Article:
Pride of the Ilocanos: Edgar Madamba leaves legacy as timeless as his creations

Niña Corpuz

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Pride of the Ilocanos: Edgar Madamba leaves legacy as timeless as his creations

Photo by Gabriel Malvar

Fashion designer Edgar Madamba passed away on Easter Sunday at the age of 73

MANILA, Philippines – Growing up in Ilocos Norte, I would hear about designer Edgar Madamba, the pride of San Nicolas, Ilocos Norte, who was able to make it big in the cut-throat fashion circle of Manila, and eventually the international fashion scene. In the ‘80s and ‘90s, it was impossible to attend a society event without seeing someone wearing Edgar Madamba.

Pride of the Ilocanos: Edgar Madamba leaves legacy as timeless as his creations

He was also a favorite wedding gown designer, not only because of his designs, but because of how special he would make every bride feel. With his stature, I never imagined I would ever be able to work with, and even be friends with THE Edgar Madamba. 

I first met Edgar in Pinto Museum in Antipolo 2017. It was a meeting initiated by the museum’s owner, Dr. Joven Cuanang, who was planning to create a “cultural renaissance” with the local handwoven fabric called Abel Iloco or Inabel. Dr. Cuanang tapped Ilocano designers to do a fashion show with creations promoting Inabel. Edgar had used Inabel for decades – for him it was only natural to use the handwoven fabric. “In order to truly promote inabel, I see it as a regular fabric, just like any fabric that I use in my designs,” he once told me. 

GLAMOROUS BUT NOT OSTENTATIOUS. At a show in Pinto Museum. Photo by Mon Veloso

But Edgar’s creations were far from ordinary. They were glamorous but not ostentatious. His good friend, designer Barge Ramos, put it best, “His designs had a certain timeless element about them, classic in short. Embellishments and beadwork were very minimal, not overpowering the basic design. He knew when enough was enough. He practiced restraint in design which is a difficult discipline among designers nowadays.” 

One of his most iconic designs is the “balimbing skirt” inspired by the fruit locally known as “balimbing” or star fruit. His gowns and skirts followed the unique shape of the fruit, a distinct cut that ebbs and flows beautifully with every movement.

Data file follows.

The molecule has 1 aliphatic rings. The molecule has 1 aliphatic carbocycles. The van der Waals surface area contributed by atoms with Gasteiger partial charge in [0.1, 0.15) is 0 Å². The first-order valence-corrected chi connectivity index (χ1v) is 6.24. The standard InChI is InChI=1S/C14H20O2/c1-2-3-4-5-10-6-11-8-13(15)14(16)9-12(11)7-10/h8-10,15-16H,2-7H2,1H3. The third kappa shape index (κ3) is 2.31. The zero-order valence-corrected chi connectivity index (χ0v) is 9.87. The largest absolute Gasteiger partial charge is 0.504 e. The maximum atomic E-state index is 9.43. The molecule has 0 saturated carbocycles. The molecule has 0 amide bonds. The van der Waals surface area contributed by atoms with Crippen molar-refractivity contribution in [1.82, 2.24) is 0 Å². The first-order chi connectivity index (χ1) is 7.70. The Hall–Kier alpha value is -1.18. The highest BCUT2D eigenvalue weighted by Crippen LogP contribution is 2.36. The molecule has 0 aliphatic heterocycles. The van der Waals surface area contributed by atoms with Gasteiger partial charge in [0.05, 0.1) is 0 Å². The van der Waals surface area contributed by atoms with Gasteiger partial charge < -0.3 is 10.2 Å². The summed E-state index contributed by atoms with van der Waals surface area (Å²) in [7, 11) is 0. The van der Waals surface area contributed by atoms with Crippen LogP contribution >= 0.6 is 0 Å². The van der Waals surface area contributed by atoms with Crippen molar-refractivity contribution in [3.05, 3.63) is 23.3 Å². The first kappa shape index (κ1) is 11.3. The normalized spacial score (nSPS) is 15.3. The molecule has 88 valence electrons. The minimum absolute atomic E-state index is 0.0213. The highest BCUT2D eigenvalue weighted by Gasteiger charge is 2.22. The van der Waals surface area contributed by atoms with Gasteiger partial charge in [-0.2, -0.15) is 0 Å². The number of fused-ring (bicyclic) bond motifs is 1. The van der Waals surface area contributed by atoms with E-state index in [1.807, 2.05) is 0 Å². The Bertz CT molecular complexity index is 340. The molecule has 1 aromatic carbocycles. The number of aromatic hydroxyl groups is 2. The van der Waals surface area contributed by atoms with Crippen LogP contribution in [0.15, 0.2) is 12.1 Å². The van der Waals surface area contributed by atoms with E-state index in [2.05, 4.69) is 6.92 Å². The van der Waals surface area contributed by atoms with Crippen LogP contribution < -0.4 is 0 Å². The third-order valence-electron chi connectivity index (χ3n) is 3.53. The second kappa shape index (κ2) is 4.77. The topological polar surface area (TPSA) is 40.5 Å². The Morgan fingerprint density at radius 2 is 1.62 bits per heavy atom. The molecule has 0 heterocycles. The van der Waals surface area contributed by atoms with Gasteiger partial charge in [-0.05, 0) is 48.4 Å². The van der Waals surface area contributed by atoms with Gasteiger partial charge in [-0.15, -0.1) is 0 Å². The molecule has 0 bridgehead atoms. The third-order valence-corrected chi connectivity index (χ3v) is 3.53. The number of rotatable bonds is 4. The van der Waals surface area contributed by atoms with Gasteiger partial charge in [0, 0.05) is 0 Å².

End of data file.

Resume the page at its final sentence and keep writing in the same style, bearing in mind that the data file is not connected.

Another trademark is the corset with terno sleeves in a structured transparent fabric. During an Inabel fashion show at Pinto Museum in 2018, he added his signature rosettes to his corset ternos and paired them with his favorite inabel fabric in “Binakul” which has geometric patterns and interlocking lines that create the illusion of optical art. 

‘BALIMBING.’ One of Edgar Madamba’s works. Photo by Gabriel Malvar

Edgar also loved using vintage inabel fabrics in his barongs and designed modern “patadyong” skirts in 50-year-old inabel fabrics. He was inspired by what he called “the glamorous era of the 50s” of full skirts and tailored tops, a period he always goes back to with his creations. And this was also how Edgar carried himself – I would often see him wearing a tailored white polo folded up the the elbows, cream linen slacks in a classic cut, and white converse chuck taylors – he was a throwback to elegant times, yet still fashionable in the present day. 

I consider myself lucky to have had the opportunity to work closely with him and eventually call him a friend. Just a few weeks after we first met, he agreed to meet me at a coffee shop near his atelier. I showed him my children’s designs which were the work of a novice. But before he gave me tips as a veteran designer, he acknowledged my vision right away which was basically dressing up kids in classic children’s clothing. Anything he said after was welcome, do this and that, fix the seams not just outside but inside, use pure cotton lining – it’s more expensive but your clients will thank you after. One of his last texts to me was, “Nina, now your clothes are speaking beauty because of your sincerity to your craft.” And that was the most valuable lesson I learned from Edgar: his sincerity to his craft, his clients and himself.

Edgar was loved and adored by both clients and friends because of the way he connected with them. He made everyone feel beautiful and important. He always had kind words, and always had a gentle demeanor – even in the middle of the chaos of a fashion show.

FAR FROM ORDINARY. The late Edgar Madamba (left) with Niña Corpuz and fashion designer Sherwin Sacramento. Photo by Mon Veloso.

Edgar passed away on Easter Sunday, April 9, 2023, at the age of 73. The deluge of tributes on his Facebook account from Filipinos all over the world, his peers in the fashion industry, his friends and loved ones are just a snapshot of Edgar Madamba’s influence and brilliance. Those who knew him much longer are so lucky because the love and talent he gave to the world are nothing short of extraordinary.

His wake is at the Madamba Ancestral House in San Nicolas, Ilocos Norte. The interment will be on April 22 at the Catholic Cemetery in San Nicolas. –

(Niña Corpuz is a broadcast journalist turned fashion designer creating handwoven Inabel clothes. She is the founder of clothing brand Nina Inabel. You can see her designs on Instagram @ninainabel and @ninacorpuz.)

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